Wednesday, 3 August 2016

The beauty of Bunyan, by Vanora Bennett

I used to think it must be a twee little book, the Pilgrim’s Progress, because the four sisters in Little Women read the famous Christian allegory so assiduously on Sundays and it seemed to be full of the kind of religious goodness that I figured any red-blooded child must (at least secretly) find boring.

It was written by John Bunyan and published in 1676. It made him famous. It was pretty much the only book apart from the Bible that children in Victorian days were allowed to read on a Sunday.

We don’t know it half so well these days, but since Bunyan is remembered in the Church with a minor feast day in August, and since I have been thinking since That Referendum about cussed free-thinkers through history who have come out and surprised the powers that be with their ideas, sometimes changing the course of history, I have dipped into my granny’s copy, which may have been her granny’s too, since it was published in 1861, in Bunyan’s honour.

Bunyan, it turned out, had a colourful life. He was a tinker and a soldier, born in Bedford, whose wife introduced him to freethinking religious ideas and an austere sect in which he could do penance for his past sins – dancing, and helping as a ringer in the parish church belfry, and playing tipcat on Sunday. He started preaching, but came a cropper after the Reformation, when tolerance for freethinking went down to near zero, and he was packed into jail for more than 12 years for his nonconformist ideas. He wrote the Pilgrim’s Progress – “from this world to that which is to come” while in jail though it was only published after his release, as religious dissent became more tolerated. He spent his last years continuing to preach and was known affectionately as Bishop Bunyan.

Here is what the newspaper cutting my grandmother left in her handsome leather-bound Rutledge copy of the book in 1938 says about it.

“It is probable that the average modern reader does not know ‘The Pilgrim’s Progress’ as did his forefathers, who made acquaintance with it almost before they had left the nursery. In the Victorian era it was among the most popular of ‘juvenile gift-books.’ Benevolent uncles and aunts played for safety when they chose this as their present; the most censorious parents could not object to it; it was indeed among the very few story books which might be opened on Sundays. The children loved it for its thrills and for the vigorous illustrations which usually adorned it. Bunyan’s theology did not interest them. But Christian seemed a delightful kind of sabbatical Jack-the-giant-killer, and the Pictor of Apollyon as he ‘straddled quite over the whole breadth of the way’ was one to haunt the memory.  Then in later years, when they could better appreciate its greatness, they returned to Bunyan’s masterpiece as to an old friend. It appeals still to every one who prizes our English speech, and it has brought solace and delight to millions of simple readers.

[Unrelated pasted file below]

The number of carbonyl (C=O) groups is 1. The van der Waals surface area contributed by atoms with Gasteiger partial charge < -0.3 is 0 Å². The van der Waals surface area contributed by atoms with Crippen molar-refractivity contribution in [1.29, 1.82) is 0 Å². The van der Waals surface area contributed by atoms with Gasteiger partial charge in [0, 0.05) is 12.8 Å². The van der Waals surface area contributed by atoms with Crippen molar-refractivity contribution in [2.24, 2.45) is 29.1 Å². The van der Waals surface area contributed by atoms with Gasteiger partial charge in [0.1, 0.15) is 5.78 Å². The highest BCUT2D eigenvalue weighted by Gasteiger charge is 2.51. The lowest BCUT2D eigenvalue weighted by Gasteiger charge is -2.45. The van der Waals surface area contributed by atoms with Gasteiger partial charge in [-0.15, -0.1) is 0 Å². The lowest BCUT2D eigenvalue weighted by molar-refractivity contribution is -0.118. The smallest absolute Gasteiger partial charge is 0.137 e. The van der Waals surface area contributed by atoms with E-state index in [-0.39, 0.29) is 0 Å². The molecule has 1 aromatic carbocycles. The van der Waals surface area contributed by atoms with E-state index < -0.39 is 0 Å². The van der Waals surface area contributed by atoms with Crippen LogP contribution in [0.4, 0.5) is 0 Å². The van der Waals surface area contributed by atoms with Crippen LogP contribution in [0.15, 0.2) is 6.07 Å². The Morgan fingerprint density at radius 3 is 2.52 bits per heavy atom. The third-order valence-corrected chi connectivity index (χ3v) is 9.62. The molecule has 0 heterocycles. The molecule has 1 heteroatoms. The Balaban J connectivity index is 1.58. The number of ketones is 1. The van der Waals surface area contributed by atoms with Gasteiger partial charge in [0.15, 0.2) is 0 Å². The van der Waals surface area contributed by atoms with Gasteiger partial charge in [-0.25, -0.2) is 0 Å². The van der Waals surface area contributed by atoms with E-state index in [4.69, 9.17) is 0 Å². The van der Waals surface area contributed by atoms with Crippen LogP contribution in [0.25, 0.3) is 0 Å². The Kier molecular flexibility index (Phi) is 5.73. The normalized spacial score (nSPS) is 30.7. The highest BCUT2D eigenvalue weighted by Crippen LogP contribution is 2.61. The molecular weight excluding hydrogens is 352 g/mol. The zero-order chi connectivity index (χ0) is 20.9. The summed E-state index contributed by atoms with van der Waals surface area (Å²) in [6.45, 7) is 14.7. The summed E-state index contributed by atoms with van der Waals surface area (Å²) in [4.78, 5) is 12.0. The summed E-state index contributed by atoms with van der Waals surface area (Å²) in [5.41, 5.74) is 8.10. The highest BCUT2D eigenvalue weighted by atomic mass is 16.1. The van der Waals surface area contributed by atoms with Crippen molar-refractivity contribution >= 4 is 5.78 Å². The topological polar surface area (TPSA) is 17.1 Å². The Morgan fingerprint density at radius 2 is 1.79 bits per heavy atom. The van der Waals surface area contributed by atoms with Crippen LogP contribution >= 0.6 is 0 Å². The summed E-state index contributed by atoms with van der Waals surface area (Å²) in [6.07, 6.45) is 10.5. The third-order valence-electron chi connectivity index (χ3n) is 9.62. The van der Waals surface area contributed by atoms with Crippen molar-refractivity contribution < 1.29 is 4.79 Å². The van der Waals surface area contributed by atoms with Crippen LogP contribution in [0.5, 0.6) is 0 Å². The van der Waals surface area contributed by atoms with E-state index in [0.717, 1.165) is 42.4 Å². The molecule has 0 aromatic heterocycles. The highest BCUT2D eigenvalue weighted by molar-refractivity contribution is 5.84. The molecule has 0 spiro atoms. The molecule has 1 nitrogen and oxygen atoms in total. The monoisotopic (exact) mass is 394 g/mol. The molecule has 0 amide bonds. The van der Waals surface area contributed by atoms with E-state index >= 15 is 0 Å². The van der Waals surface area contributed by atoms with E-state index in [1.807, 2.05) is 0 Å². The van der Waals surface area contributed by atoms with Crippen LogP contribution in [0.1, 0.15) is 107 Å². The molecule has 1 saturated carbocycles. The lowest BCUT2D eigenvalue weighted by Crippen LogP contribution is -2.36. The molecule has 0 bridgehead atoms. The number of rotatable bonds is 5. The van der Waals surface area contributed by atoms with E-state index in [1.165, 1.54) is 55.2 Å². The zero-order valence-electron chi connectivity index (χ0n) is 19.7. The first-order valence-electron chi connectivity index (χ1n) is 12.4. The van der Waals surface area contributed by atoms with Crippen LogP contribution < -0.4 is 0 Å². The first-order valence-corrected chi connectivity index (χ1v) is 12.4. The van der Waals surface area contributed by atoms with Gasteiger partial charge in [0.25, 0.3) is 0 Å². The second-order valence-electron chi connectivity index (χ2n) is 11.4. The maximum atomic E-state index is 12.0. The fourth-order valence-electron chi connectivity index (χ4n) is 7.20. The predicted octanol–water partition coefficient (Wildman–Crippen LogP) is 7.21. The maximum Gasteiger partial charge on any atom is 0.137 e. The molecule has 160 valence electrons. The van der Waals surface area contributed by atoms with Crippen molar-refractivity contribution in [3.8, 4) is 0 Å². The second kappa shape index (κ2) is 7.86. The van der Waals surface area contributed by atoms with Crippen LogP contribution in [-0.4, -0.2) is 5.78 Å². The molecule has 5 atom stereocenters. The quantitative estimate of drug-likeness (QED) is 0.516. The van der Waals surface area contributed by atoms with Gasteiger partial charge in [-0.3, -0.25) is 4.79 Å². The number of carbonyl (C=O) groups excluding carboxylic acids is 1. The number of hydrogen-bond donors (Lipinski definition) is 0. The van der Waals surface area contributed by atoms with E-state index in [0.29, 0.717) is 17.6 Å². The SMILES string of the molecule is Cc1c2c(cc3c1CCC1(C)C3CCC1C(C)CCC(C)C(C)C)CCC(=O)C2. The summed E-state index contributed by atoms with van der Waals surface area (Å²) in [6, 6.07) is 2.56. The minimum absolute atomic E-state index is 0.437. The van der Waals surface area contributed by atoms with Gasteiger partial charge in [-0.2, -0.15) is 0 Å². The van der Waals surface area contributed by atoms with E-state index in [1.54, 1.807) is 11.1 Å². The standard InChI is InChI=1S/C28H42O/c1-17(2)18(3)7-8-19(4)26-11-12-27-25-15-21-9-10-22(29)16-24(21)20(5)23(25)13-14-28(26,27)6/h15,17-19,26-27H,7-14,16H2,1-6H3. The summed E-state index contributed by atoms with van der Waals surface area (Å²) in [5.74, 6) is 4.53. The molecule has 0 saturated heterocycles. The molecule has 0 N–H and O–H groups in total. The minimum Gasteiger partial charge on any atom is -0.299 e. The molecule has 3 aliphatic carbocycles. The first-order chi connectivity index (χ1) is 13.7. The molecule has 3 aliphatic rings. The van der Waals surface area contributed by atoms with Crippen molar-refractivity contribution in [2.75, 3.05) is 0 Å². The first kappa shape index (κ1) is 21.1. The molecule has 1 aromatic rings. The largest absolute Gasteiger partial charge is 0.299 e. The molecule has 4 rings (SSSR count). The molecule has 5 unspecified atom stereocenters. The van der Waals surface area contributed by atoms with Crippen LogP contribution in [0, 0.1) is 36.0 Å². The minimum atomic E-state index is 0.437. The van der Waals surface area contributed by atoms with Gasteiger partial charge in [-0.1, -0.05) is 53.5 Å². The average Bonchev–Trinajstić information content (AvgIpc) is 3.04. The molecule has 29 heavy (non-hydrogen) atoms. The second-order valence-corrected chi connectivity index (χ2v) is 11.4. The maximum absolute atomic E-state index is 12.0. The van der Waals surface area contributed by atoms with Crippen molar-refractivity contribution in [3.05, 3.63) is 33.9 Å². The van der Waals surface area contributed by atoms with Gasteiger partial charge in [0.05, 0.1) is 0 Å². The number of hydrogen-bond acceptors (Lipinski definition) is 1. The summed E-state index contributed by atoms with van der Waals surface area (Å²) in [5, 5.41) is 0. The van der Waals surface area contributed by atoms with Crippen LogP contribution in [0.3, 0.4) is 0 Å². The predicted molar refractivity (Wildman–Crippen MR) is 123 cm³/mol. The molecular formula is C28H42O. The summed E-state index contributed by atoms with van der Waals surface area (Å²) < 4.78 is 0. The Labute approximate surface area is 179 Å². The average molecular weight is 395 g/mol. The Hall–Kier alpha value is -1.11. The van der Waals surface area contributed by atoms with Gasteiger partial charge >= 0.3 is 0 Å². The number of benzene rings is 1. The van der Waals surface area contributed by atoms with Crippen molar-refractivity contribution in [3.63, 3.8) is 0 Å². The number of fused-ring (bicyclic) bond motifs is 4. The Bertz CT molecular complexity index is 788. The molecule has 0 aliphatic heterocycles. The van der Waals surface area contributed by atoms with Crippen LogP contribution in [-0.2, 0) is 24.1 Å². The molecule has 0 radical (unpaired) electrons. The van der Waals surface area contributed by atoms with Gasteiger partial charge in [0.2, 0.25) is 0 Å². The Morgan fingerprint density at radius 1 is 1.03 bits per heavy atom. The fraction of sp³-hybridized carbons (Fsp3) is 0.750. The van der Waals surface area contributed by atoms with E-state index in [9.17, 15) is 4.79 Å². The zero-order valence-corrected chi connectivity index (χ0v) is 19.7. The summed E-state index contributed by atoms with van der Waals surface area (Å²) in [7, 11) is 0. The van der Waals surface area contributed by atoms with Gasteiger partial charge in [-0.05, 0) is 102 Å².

“What is the secret of its power? This English classic is the work of an uneducated man, the ‘little schooling’ he received being, as he confesses, ‘almost totally forgotten’ soon afterwards. His handwriting is an illiterate scrawl and his manuscripts had to be drastically edited before a printer could deal with them. Again, ‘The Pilgrim’s Progress’ did not gain its success by any striking novelty of theme. The idea of human life as a pilgrimage, suggested in the New Testament, had been developed by many allegorists; one such book had appeared not long before Bunyan’s. 

Yet there was a clear point of difference. In all the other allegories of pilgrimage the characters were merely conventional puppets of virtue or vice; in ‘The Pilgrim’s Progress’ they were most real men and women. Bunyan had seen and known them all, and draws their portraits with astonishing deftness, with the most engaging blend of kindliness and satire. They have their counterparts in every age. We still meet Mr Byends, disdaining those who ‘are for holding their notions though all other men are against them; but I am for Religion in what, and so far as, the times and my safety will bear it’; and Mr Facing-both-ways, and the young woman whose name is Dull, and the heroic Mr Greatheart, whom we could ill spare today. Beyond question, it is this company of living people met by Christian and Christiana on their journeys that give Bunyan’s work its vitality and perennial charm, together with the magic of his style, felt by all those who value English prose.”

This certainly makes me want to know more. The pictures in the edition on my lap are robust, lively etchings of solid, rambunctious English people, too – real-looking people you can imagine with forthright opinions and a bit of a sense of humour. It seems perfect reading for understanding a bit more about how the underbelly of history worked, where ideas come from, and how they survive, grow and finally die, maybe only centuries later. Who knows, there may even be a clue for me about the strong currents and cross-currents of thought in our country today. What's certain, though, is that even if twee goodness might be boring to the red-blooded reader, goodness born of sin, stubbornness, dancing, bell-ringing, tinkering and soldiering sounds altogether more fun. No wonder the Little Women enjoyed it so. It’s going to be top of my reading list for this summer too.


Ann Turnbull said...

I hope you enjoy it, Vanora. I read it years ago and immediately fell in love with the way it begins: "As I walked through the wilderness of this world..." and the style was much lighter and funnier than I'd expected.

Joan Lennon said...

Thanks, Vanora - interesting stuff!